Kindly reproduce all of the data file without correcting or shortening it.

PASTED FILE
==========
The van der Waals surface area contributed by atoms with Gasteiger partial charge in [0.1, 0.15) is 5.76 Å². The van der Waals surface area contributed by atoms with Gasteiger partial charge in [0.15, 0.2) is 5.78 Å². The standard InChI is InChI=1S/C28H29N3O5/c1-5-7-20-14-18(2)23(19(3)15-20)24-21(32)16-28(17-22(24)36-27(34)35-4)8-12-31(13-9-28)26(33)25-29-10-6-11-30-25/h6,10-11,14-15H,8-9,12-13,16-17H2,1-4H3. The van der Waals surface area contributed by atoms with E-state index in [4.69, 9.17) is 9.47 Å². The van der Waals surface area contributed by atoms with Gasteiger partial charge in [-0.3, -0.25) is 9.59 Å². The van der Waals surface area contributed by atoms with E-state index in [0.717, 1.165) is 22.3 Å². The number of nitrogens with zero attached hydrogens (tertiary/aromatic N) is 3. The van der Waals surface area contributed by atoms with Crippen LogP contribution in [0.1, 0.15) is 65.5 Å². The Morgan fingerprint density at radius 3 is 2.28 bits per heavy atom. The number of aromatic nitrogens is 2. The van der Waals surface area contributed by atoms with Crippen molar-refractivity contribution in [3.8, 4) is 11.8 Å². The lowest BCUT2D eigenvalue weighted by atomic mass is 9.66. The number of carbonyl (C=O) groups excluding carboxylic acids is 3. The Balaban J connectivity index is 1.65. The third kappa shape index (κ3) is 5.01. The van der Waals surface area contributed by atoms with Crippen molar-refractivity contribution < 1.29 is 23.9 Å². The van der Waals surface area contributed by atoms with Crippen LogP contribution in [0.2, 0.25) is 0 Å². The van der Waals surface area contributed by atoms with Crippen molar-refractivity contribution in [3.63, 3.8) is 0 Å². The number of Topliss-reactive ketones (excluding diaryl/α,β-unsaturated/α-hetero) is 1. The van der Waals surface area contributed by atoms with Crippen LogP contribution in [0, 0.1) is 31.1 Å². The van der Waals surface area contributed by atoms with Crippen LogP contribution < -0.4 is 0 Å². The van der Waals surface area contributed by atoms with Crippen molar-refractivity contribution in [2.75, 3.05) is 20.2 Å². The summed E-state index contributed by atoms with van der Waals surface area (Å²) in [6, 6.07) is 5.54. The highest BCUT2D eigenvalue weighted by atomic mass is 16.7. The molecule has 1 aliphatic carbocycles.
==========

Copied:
The van der Waals surface area contributed by atoms with Gasteiger partial charge in [0.1, 0.15) is 5.76 Å². The van der Waals surface area contributed by atoms with Gasteiger partial charge in [0.15, 0.2) is 5.78 Å². The standard InChI is InChI=1S/C28H29N3O5/c1-5-7-20-14-18(2)23(19(3)15-20)24-21(32)16-28(17-22(24)36-27(34)35-4)8-12-31(13-9-28)26(33)25-29-10-6-11-30-25/h6,10-11,14-15H,8-9,12-13,16-17H2,1-4H3. The van der Waals surface area contributed by atoms with E-state index in [4.69, 9.17) is 9.47 Å². The van der Waals surface area contributed by atoms with Gasteiger partial charge in [-0.3, -0.25) is 9.59 Å². The van der Waals surface area contributed by atoms with E-state index in [0.717, 1.165) is 22.3 Å². The number of nitrogens with zero attached hydrogens (tertiary/aromatic N) is 3. The van der Waals surface area contributed by atoms with Crippen LogP contribution in [0.1, 0.15) is 65.5 Å². The Morgan fingerprint density at radius 3 is 2.28 bits per heavy atom. The number of aromatic nitrogens is 2. The van der Waals surface area contributed by atoms with Crippen molar-refractivity contribution in [3.8, 4) is 11.8 Å². The lowest BCUT2D eigenvalue weighted by atomic mass is 9.66. The number of carbonyl (C=O) groups excluding carboxylic acids is 3. The Balaban J connectivity index is 1.65. The third kappa shape index (κ3) is 5.01. The van der Waals surface area contributed by atoms with Crippen molar-refractivity contribution < 1.29 is 23.9 Å². The van der Waals surface area contributed by atoms with Crippen LogP contribution in [0.2, 0.25) is 0 Å². The van der Waals surface area contributed by atoms with Crippen molar-refractivity contribution in [3.63, 3.8) is 0 Å². The number of Topliss-reactive ketones (excluding diaryl/α,β-unsaturated/α-hetero) is 1. The van der Waals surface area contributed by atoms with Crippen LogP contribution in [0, 0.1) is 31.1 Å². The van der Waals surface area contributed by atoms with Crippen LogP contribution < -0.4 is 0 Å². The van der Waals surface area contributed by atoms with Crippen molar-refractivity contribution in [2.75, 3.05) is 20.2 Å². The summed E-state index contributed by atoms with van der Waals surface area (Å²) in [6, 6.07) is 5.54. The highest BCUT2D eigenvalue weighted by atomic mass is 16.7. The molecule has 1 aliphatic carbocycles.